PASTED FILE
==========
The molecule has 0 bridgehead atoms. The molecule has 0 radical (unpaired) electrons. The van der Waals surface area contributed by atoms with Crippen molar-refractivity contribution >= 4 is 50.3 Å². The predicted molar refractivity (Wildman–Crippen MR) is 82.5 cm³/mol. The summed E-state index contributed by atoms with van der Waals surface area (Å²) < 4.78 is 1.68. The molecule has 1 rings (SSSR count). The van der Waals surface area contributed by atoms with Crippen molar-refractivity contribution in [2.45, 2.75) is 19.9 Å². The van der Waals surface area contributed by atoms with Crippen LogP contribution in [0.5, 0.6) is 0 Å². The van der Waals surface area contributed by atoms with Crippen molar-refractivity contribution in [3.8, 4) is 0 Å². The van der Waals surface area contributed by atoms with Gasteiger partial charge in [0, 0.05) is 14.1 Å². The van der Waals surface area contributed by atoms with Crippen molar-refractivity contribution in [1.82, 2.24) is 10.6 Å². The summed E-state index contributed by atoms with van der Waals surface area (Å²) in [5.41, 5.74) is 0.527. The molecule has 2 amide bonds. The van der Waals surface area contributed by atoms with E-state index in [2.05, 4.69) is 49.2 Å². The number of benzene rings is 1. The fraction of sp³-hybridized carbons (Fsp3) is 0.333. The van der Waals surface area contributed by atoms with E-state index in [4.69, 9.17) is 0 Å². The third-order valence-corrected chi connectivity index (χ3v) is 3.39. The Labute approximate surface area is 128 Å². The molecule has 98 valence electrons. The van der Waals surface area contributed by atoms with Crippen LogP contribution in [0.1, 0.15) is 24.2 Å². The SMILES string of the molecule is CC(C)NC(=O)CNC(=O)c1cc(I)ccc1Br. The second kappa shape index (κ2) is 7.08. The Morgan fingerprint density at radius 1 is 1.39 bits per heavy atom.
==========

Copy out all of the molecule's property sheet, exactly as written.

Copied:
The molecule has 0 bridgehead atoms. The molecule has 0 radical (unpaired) electrons. The van der Waals surface area contributed by atoms with Crippen molar-refractivity contribution >= 4 is 50.3 Å². The predicted molar refractivity (Wildman–Crippen MR) is 82.5 cm³/mol. The summed E-state index contributed by atoms with van der Waals surface area (Å²) < 4.78 is 1.68. The molecule has 1 rings (SSSR count). The van der Waals surface area contributed by atoms with Crippen molar-refractivity contribution in [2.45, 2.75) is 19.9 Å². The van der Waals surface area contributed by atoms with Crippen LogP contribution in [0.5, 0.6) is 0 Å². The van der Waals surface area contributed by atoms with Crippen molar-refractivity contribution in [3.8, 4) is 0 Å². The van der Waals surface area contributed by atoms with Gasteiger partial charge in [0, 0.05) is 14.1 Å². The van der Waals surface area contributed by atoms with Crippen molar-refractivity contribution in [1.82, 2.24) is 10.6 Å². The summed E-state index contributed by atoms with van der Waals surface area (Å²) in [5.41, 5.74) is 0.527. The molecule has 2 amide bonds. The van der Waals surface area contributed by atoms with E-state index in [2.05, 4.69) is 49.2 Å². The number of benzene rings is 1. The fraction of sp³-hybridized carbons (Fsp3) is 0.333. The van der Waals surface area contributed by atoms with E-state index in [4.69, 9.17) is 0 Å². The third-order valence-corrected chi connectivity index (χ3v) is 3.39. The Labute approximate surface area is 128 Å². The molecule has 98 valence electrons. The van der Waals surface area contributed by atoms with Crippen LogP contribution in [0.1, 0.15) is 24.2 Å². The SMILES string of the molecule is CC(C)NC(=O)CNC(=O)c1cc(I)ccc1Br. The second kappa shape index (κ2) is 7.08. The Morgan fingerprint density at radius 1 is 1.39 bits per heavy atom.